Special Collections contains a large collection of Sanborn Fire Insurance Maps, which document the layout and growth of cities from the late nineteenth century through the middle of the twentieth century.  Maps produced prior to 1923 are available in the University of Missouri Digital Library, and those produced after 1923 are available in the Special Collections reading room.  We will visit Special Collections as a class to receive instruction on interpreting the maps, using the digital collection, and using maps in the reading room.

You will be assigned a Missouri town or neighborhood to research.  Use the Sanborn Maps, class discussions, readings, and additional resources to write a short history of your assigned neighborhood.  Note at least three major changes that you can trace through maps or other documentation.  What do changes in the neighborhood say about changes in the town?  How do the changes you see relate to broader trends in American culture?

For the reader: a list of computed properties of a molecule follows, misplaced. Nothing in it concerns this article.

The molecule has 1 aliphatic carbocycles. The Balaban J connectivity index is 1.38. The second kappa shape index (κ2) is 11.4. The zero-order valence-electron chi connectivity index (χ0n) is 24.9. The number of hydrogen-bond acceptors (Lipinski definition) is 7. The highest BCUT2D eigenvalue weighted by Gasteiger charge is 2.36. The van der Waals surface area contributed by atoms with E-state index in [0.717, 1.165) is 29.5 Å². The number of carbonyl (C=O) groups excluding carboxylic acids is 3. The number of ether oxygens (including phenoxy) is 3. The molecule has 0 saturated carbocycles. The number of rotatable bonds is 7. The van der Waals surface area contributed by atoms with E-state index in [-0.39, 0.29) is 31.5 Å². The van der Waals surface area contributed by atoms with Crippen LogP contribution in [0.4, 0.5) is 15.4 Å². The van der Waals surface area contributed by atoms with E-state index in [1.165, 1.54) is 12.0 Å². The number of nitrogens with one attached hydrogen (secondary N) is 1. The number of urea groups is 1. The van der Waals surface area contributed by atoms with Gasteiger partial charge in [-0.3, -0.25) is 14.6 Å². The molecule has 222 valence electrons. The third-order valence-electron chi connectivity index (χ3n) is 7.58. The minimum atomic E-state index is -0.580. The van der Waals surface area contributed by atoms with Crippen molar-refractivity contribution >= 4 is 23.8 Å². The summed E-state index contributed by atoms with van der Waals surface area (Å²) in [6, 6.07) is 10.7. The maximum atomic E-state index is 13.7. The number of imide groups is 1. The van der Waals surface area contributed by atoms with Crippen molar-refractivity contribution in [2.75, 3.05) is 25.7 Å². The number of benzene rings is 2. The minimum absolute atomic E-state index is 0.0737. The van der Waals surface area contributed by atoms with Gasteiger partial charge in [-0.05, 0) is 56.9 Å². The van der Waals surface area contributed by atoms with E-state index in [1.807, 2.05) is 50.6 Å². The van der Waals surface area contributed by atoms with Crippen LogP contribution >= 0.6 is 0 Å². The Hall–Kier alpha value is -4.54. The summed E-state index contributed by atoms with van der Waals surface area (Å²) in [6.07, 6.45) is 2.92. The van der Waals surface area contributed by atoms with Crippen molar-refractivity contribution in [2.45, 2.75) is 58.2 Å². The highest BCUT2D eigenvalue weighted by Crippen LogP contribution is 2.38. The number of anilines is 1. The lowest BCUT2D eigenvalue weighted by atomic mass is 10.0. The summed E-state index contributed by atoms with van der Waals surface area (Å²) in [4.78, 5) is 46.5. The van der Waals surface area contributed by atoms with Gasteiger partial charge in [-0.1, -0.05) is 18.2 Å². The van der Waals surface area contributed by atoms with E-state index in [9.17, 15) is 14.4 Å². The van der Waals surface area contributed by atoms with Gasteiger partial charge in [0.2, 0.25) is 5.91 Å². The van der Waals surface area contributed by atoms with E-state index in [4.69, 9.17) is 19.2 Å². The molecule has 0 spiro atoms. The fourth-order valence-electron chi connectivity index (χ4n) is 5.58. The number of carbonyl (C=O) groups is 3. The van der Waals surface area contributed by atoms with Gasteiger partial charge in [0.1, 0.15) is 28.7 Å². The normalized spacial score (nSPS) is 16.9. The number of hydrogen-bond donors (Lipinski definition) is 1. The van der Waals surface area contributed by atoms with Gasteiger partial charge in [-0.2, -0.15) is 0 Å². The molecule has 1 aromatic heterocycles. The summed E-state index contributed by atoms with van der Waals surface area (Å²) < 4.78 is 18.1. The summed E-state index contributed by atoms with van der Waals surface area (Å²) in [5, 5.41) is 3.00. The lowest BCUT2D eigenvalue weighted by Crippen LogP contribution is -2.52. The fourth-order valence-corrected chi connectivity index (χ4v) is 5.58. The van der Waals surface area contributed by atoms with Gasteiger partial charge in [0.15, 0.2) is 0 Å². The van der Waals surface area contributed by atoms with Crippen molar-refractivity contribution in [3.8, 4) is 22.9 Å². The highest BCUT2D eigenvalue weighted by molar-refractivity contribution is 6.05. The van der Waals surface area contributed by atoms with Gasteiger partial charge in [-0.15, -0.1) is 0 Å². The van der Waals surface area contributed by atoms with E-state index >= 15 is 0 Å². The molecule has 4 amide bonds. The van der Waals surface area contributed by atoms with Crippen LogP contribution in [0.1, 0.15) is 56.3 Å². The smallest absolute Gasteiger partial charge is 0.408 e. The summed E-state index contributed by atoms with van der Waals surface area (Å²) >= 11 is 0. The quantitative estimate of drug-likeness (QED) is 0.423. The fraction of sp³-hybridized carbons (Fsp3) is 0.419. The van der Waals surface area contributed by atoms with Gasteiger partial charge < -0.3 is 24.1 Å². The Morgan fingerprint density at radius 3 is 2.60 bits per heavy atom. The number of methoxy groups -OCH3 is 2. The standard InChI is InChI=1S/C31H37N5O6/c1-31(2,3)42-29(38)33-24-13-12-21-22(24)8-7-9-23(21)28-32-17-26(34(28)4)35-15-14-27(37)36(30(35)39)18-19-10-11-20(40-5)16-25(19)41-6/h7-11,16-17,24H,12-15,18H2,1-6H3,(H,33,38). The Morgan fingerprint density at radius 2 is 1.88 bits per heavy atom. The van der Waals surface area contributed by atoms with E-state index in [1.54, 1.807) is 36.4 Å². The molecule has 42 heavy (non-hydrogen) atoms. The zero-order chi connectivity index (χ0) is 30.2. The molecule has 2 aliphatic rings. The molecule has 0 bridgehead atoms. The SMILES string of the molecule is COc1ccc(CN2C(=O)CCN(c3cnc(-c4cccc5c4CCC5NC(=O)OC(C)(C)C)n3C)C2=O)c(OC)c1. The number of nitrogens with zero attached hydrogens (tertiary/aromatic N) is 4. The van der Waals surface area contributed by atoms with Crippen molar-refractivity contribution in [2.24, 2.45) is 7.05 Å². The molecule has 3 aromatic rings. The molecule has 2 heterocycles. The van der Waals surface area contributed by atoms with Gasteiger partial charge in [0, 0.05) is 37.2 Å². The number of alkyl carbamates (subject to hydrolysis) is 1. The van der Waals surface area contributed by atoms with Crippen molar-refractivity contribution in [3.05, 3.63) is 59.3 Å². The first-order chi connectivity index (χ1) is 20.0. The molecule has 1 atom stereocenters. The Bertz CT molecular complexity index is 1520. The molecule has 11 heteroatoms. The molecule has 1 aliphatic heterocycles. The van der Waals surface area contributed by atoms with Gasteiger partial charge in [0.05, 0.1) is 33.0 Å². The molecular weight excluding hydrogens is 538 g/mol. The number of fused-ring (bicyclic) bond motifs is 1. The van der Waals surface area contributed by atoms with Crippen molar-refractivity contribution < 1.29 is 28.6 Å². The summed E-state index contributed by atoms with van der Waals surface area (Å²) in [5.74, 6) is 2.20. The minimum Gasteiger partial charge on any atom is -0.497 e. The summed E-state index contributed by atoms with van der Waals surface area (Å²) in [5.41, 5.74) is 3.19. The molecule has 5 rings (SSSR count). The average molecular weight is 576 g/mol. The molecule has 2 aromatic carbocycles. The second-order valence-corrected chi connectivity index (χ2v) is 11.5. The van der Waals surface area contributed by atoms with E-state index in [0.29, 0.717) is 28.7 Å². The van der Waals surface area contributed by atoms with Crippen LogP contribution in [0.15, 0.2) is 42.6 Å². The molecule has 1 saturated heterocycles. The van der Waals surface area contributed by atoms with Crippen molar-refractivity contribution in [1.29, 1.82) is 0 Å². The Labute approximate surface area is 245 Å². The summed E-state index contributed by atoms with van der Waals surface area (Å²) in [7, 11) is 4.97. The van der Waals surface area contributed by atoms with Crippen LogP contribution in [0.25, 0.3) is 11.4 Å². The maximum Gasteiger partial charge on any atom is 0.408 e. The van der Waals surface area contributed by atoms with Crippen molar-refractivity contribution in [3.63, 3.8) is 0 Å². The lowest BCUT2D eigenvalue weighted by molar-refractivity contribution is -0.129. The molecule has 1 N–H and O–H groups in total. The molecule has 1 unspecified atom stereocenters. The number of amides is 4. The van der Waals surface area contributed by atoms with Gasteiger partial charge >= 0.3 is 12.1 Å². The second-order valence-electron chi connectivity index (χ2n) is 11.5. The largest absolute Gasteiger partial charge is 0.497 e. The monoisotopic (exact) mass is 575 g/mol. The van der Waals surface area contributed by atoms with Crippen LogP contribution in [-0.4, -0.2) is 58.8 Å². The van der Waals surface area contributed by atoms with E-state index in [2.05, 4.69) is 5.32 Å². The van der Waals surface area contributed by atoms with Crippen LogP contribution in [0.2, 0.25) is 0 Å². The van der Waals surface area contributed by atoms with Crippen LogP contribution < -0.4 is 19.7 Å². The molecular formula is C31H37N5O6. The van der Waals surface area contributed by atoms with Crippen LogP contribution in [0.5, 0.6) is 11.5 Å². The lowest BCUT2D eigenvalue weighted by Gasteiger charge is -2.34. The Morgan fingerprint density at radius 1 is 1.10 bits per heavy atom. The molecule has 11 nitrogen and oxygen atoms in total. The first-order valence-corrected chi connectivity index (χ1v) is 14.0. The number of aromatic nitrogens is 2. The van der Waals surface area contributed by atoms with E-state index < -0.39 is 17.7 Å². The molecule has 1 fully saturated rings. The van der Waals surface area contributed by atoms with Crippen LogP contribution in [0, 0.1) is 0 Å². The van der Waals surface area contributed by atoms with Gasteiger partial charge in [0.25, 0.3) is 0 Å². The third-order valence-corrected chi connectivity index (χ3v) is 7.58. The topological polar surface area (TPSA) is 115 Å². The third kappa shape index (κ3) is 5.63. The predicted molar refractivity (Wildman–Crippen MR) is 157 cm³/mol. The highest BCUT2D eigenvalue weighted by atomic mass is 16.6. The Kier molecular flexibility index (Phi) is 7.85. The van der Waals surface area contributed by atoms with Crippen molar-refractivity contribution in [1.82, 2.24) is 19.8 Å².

Meet the Class of 1918 (or 1919, or 1920...)

As entering freshmen, you are the Class of 2018.  During your time at MU, you will become part of the university’s history and traditions, just as the Class of 1918 was.  In 1918, the University of Missouri was 79 years old.  The Academic Hall Fire that left the Columns standing on the Quad had happened only 26 years earlier.  The Journalism School was 10 years old.  Most of the campus buildings east of the Quad were still under construction, and Ellis Library was brand new and state-of-the-art. 

Explore the student publications, yearbooks, and histories in the University of Missouri Digital Library for the years 1915-1918, and visit the University Archives and Special Collections to see publications and materials  that are not yet digitized (including student newspapers such as the Maneater, the MSU Independent, and the Missouri Student).